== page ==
Model Code Savings Potential
|Statewide Savings Potential (2010-2030)||Residential||Commercial|
Consumer Cost Savings
|Consumer Cost Savings||Residential
per 1,000 ft2
|Life-cycle (30 year)||$7056||$1680|
|Simple Payback||3.9 years||4.7 years|
|Positive Cash Flow||0.4 years|
|Code Cost-Effectiveness Analysis||2021 IECC, 2018 IECC, 2015 IECC||ASHRAE 90.1-2019, ASHRAE 90.1-2016, ASHRAE 90.1-2013|
|Energy Code Impacts||Energy Code Impacts, State Fact Sheet||Energy Code Impacts, State Fact Sheet|
|EIA State Energy Profile||EIA State Energy Profile||EIA State Energy Profile|
Tennessee's first energy code, the 1977 Model Code for Energy Conservation (MCEC), was adopted by the legislature in 1978. This code was in effect until July 1, 1994, at which point the 1992 Council of American Building Officials (CABO) Model Energy Code (MEC) was adopted pursuant to Public Chapter 193, HB 641.
In the first quarter of 2003, the governor presented new legislation to add the 2000 International Energy Conservation Code with 2002 Amendments to the statewide energy code for low-rise residential buildings. This legislation was subsequently introduced as HB 2009/SB 1981 in the 2003 legislative session.
Tennessee is a "home rule" state which leaves adoption of codes up to the local codes jurisdictions. As such, Tennessee cannot "mandate" the adoption of codes. The legislation, which gave local codes jurisdictions an option of wither continuing to use the 1992 MEC or upgrading to the 2000 IECC with 2002 Amendments, was passed on May 28, 2003 and signed by the governor on June 11, 2003. It took effect on July 1, 2003.
On May 14, 2008 the state legislature amended Public Chapter No. 907 by establishing the 2003 IECC as the mandatory minimum energy conservation standard for new residential construction on or after January 1, 2009. The law strongly encourages builders to voluntarily adhere to the 2006 IECC standards for residential and commercial construction.
On June 25, 2009, Governor Phil Bredesen signed SB 2300 (now Public Chapter 529), placing residential energy efficiency codes under the purview of the State Fire Marshal, who shall select the specific ICC code edition to be implemented. The bill does not reference the IECC, instead establishing the IRC and IBC as adopted codes. During debate on the bill, the state House considered roughly 20 amendments to SB 2300, attempting to allow counties to opt out of the state residential code. An amendment containing a sunset provision for 2014 was approved. The codes provisions of the bill now also include a mechanism through which local legislative bodies can "opt out" their communities with a two-thirds vote. Additionally, for communities that have somewhat outdated codes programs, the state will provide incentives in the form of free training and materials to encourage them to update their standards.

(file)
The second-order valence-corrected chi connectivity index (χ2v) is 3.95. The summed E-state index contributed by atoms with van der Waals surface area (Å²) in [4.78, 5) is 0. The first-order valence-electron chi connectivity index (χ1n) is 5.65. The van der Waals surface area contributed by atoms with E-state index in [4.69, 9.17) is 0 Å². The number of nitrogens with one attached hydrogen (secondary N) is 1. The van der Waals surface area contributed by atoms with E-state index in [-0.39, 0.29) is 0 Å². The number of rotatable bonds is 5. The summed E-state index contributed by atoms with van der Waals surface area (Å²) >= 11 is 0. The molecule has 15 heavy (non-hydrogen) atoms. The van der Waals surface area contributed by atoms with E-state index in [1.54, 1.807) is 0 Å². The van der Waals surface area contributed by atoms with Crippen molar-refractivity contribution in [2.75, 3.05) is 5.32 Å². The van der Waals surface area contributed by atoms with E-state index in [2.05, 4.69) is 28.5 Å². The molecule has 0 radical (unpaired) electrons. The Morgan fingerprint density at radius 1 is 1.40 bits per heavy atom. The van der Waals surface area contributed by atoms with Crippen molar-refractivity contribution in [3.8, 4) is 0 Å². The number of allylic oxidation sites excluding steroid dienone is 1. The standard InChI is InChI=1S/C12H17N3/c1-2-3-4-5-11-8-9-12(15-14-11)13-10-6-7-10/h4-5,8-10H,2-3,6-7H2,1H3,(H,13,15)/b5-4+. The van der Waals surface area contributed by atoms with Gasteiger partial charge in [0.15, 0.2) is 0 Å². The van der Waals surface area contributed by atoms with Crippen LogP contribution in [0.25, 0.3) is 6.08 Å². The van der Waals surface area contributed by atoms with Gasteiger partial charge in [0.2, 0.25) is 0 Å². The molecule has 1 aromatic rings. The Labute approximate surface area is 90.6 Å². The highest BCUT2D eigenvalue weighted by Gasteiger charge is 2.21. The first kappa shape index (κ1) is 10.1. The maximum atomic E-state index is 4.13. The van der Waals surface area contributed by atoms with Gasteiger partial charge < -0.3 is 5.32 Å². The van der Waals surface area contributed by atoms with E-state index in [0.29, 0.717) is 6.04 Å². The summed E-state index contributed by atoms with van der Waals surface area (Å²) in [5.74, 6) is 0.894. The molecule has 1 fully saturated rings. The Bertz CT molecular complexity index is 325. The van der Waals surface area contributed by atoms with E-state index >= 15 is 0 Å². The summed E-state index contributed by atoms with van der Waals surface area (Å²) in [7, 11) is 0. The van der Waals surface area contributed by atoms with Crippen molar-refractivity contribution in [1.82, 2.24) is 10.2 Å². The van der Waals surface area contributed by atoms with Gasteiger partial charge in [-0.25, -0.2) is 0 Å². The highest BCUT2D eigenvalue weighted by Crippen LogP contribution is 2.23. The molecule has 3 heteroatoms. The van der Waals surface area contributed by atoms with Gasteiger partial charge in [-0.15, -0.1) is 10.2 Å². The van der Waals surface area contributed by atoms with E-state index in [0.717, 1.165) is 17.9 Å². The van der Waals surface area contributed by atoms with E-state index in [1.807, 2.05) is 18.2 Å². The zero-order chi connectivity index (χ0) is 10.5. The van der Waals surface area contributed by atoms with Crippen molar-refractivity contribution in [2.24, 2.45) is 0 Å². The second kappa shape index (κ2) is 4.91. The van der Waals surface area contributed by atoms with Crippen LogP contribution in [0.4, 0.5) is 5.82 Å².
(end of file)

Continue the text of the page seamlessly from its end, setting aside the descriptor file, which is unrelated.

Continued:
The Tennessee Department of Commerce and Insurance (State Fire Marshal's office) began a residential building code enforcement program on October 1, 2010. This program covers areas of the state that do not have building codes enforced by the local government or do not enforce building codes that are current within seven years of the latest edition unless the local government has opted not to have the state do so.
In order to improve the safety and energy efficiency of homes, the state has adopted and will be enforcing the 2009 International Residential Code (IRC) and the 2006 International Energy Conservation Code (IECC). Fire sprinklers will not be required in one and two family houses. These building codes apply to: new residential construction (not renovations) or change of use to residential beginning on or after October 1, 2010.
Effective July 1, 2011: For new construction and additions to state buildings, the energy efficiency provisions (Chapter 13) of the 2006 International Building Code (IBC) will be replaced by ASHRAE Standard 90.1-2007.
State energy codes are passed through the legislature and apply to all construction. They must be adopted locally before they are enforced.
The state fire marshal's office will require a state building permit for new residential construction in areas of the state except those where an exempt local government is enforcing a residential building code or where the local government has notified the department it has opted out of the law. Single family and two family residences, townhomes and site built construction for manufactured and modular homes will be required to have a building permit prior to commencing construction. Permits will only be required for new construction or a change of use to residential and NOT for renovations. Permits must be placed on site during the construction until the certificate of occupancy is issued and are valid for two years. The department will verify contractors' licensure as part of the permitting process. Owners' permits will be limited to one in a 24 month period.
The State Fire Marshal's Office implements enforcement of the adopted codes. TN Notice of Enforcement.
Compliance can be demonstrated during plan review and verified by local inspection. Some jurisdictions may accept the registered design professional's seal on a letter stating that the design complies with the code.